Garmin sees GPS threat from Ligado approval vote
May 21, 2020 By Dan Namowitz
A GPS-industry giant wants the Federal Communications Commission to
purge the record of any doubt that the company opposes the
controversial Ligado Networks 5G wireless network proposal that the
agency approved in April.
Critics say Ligado Networks' proposed 5G network could jam GPS
Garmin International, a leading navigation technology company, wrote
to the FCC on May 15 “to supplement and correct the record regarding
several faulty assertions” it said the FCC included in its order in
the Ligado case. Garmin reiterated its “ongoing concern” that
GPS-based devices could experience interference from the proposed
"internet of things" network that would operate on the L-band spectrum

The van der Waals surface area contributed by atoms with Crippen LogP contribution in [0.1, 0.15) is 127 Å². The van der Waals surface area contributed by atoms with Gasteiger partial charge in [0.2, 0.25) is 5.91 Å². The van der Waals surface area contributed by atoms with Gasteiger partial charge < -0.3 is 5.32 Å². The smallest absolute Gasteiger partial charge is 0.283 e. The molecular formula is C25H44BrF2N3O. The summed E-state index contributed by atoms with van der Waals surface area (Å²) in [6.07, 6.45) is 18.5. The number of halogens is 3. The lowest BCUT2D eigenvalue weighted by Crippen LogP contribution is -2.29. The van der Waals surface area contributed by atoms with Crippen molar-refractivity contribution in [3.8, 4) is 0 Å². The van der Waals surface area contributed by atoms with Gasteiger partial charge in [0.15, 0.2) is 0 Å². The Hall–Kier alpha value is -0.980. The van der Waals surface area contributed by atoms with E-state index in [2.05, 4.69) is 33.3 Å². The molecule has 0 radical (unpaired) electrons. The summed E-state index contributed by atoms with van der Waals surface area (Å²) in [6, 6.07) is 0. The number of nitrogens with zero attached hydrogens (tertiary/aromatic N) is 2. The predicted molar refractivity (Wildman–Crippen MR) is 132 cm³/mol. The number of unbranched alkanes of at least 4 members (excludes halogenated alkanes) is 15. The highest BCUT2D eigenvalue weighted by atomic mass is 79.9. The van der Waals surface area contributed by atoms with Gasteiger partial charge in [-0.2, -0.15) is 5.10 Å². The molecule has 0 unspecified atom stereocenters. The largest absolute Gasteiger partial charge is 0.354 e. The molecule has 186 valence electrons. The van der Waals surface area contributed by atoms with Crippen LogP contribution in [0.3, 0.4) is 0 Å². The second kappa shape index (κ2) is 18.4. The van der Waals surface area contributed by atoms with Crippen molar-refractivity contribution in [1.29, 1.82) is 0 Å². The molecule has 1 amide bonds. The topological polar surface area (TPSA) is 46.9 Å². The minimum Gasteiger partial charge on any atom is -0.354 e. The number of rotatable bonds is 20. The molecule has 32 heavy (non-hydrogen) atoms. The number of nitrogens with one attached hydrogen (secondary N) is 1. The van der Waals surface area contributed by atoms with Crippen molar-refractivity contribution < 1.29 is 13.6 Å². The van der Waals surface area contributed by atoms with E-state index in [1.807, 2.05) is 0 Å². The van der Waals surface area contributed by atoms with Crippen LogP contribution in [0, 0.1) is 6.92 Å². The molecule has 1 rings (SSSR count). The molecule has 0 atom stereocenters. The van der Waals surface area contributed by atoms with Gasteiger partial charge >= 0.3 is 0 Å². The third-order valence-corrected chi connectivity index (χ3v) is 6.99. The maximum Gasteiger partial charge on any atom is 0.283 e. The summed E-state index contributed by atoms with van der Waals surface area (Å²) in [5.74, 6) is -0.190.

adjacent to GPS frequencies.
But Garmin said it never entered into such agreements, only
participating in “a technical settlement agreement in 2015 to resolve
ongoing litigation brought against it by Ligado. Nothing in the
Settlement Agreement constitutes support for or an endorsement of
Ligado or its proposed services or technologies.
“Garmin states again that it does not support or endorse Ligado’s
license modification applications,” the letter said, adding that the
settlement agreement “captures Garmin’s ongoing concern about its
certified aviation devices” and preserves its ability to “petition the government for protection of these devices.”
On the same day Garmin weighed in, 32 U.S. senators signed onto a
letter http://download.aopa.org/advocacy/2020/0520_ligado.pdf urging
the FCC to “immediately stay and reconsider” its approval to “more
fully consider the technical concerns raised by numerous federal
agencies and private sector stakeholders, and outline a path forward
that adequately addresses these concerns.”
The FCC’s action “has discounted testing and assessments” by nine
federal agencies—all of which noted concerns “that the Ligado plan
would interfere with millions of GPS receivers and satellite services
across the nation,” the senators wrote.